On April 29, 2021, the so-called "one-day war" took place between Tajikistan and Kyrgyzstan. There were no officially winners or losers in it, and the parties began to withdraw their troops from the place of the border conflict. Bishkek and Dushanbe agreed to hold talks on the delimitation and demarcation of their state borders. Does this mean that everyone has come to their senses, the conflict has been settled and a big trouble has been avoided?
Unfortunately, that would be too optimistic and premature to say so. The situation in Central Asia is gradually heating up and becoming more and more explosive. This is influenced by a whole range of factors:
At first, the problem of water scarcity in this traditionally arid region is becoming more and more acute. For example, last year, due to a delay in the melting of mountain glaciers, the rivers and lakes of Central Asia became shallow. The situation was aggravated by the behavior of some neighboring countries located upstream of transboundary rivers. The issue of joint use of water resources has become a formal reason for the conflict between Dushanbe and Bishkek. The director of the water department of Kyrgyzstan explained how the water division should be carried out:
37 percent of the water coming from the Ak-Suu River is used by Kyrgyzstan. It irrigates 11 thousand hectares of land. And 55 percent of the water from the Ak-Suu river is received by Tajikistan - for irrigation of 21 hectares, 300 percent - Uzbekistan for 8 thousand 1 hectares. As you know, the Tortkul reservoir is also replenished from this river.
Secondly, the problem of drought, which was centrally dealt with during the Soviet period, was compounded after the collapse of the USSR. Tajikistan and Kyrgyzstan have about seventy disputed areas on the border, but the most dangerous from the point of view of a potential armed conflict are water intake points. An attempt by one of the parties to install video cameras for control at the "Golovnoy" checkpoint was the spark after which hostilities began. Both Dushanbe and Bishkek claim scarce water resources, citing old maps and documents.
ThirdlyDespite the fact that formally only two countries are involved in the conflict, two informal blocs can be indirectly involved in it at once. Iran and Afghanistan will stand behind Tajikistan, Uzbekistan, Kazakhstan and Turkey will stand behind Kyrgyzstan. (Again this Turkey). This can put Russia in an extremely difficult position, since both former Soviet republics are our allies in the CSTO, Kyrgyzstan is a member of the Eurasian Economic Union, and Moscow just recently signed an agreement with Tajikistan on the creation of a unified air defense system.
Fourthly, the problem is further complicated by the fact that Tajikistan and Kyrgyzstan are transit countries for drug trafficking going from neighboring Afghanistan to Russia and further to Europe. The volumes of heroin supplied through their territories are simply colossal, Afghan "farmers" are the world leaders in the cultivation of opiates on their poppy plantations. The fight against drug trafficking is being actively pursued, but one should be aware that such a scale is simply impossible without organized criminal groups having a so-called “roof” in government and law enforcement structures. As a result, it turns out that the influential international heroin mafia benefits from the presence of a "leaky" state border in all transit countries and categorically does not need the appearance of any Russian military from among the peacekeepers.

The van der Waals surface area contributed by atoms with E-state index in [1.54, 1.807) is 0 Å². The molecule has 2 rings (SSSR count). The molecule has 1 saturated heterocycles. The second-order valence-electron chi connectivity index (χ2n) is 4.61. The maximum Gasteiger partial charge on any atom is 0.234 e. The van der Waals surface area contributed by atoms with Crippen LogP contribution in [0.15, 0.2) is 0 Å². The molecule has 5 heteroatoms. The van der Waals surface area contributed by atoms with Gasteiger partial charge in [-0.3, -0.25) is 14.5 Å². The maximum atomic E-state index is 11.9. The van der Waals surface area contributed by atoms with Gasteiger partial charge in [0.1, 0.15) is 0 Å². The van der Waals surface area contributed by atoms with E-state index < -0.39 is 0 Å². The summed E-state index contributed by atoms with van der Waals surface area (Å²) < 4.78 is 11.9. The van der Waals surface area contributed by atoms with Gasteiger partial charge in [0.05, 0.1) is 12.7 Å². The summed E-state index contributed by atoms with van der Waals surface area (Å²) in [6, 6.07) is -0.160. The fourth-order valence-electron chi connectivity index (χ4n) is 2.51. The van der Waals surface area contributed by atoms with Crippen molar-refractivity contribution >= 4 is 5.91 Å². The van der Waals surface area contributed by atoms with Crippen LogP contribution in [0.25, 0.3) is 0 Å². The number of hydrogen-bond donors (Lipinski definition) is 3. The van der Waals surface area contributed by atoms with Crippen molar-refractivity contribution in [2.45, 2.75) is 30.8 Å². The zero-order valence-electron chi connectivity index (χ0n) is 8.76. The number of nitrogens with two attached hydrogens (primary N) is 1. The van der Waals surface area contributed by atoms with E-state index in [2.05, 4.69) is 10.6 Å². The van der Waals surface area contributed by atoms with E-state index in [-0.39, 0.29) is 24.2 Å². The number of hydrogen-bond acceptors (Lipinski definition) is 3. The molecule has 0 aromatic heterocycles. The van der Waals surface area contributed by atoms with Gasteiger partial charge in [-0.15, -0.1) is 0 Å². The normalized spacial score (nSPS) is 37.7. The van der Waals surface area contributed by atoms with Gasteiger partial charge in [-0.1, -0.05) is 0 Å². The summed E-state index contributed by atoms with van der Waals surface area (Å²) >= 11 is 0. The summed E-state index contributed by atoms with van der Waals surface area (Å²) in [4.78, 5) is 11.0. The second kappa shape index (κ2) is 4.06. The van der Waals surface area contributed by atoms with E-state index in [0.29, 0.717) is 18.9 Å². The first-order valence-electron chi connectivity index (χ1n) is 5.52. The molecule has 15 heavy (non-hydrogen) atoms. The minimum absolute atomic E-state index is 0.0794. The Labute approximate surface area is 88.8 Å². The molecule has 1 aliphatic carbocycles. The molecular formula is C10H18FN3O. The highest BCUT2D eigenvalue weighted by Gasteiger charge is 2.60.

FifthlyThere is another risk factor on the Afghan side. Currently, the United States has begun the process of withdrawing its troops from there, after which various PMCs will take their place. But this will not be an obstacle for the Taliban and the terrorist group ISIS, banned in the Russian Federation, to grapple with each other in the clearing that has become vacant. Strengthening the latter may entail the further export of radical Islamism to Central Asia, about which we in detail told earlier.
Thus, there is a very complex tangle of geopolitical problems that simply cannot be cut at one stroke. The desire to resolve the issue of delimitation and demarcation in a peaceful way is very good, but Tajikistan and Kyrgyzstan see it differently. If Moscow takes sides, it will automatically offend the other, its CSTO ally. Other regional players, neighboring Uzbekistan or ambitious Turkey with its Party-Turkist project will undoubtedly try to take advantage of this. Dushanbe and Bishkek will not agree to the deployment of Russian peacekeepers either, at least until the detachments of radical Islamists under black banners rush to them from Afghanistan. What is left?
It is obvious that it is necessary to try to solve the root of the problem, which is the lack of water resources. This can be done through mass adoption. of technologies collection and storage of rainwater in both urban and mountainous conditions. It is worth trying more actively to grow modern drought-resistant agricultural crops in the Central Asian region. It is necessary by diplomatic methods to resolve the issue of the amount of permissible water withdrawal between all countries through which transboundary rivers pass. You should also strive for the final delimitation and demarcation of state borders between the former Soviet republics through peaceful negotiations, up to the exchange of some territories.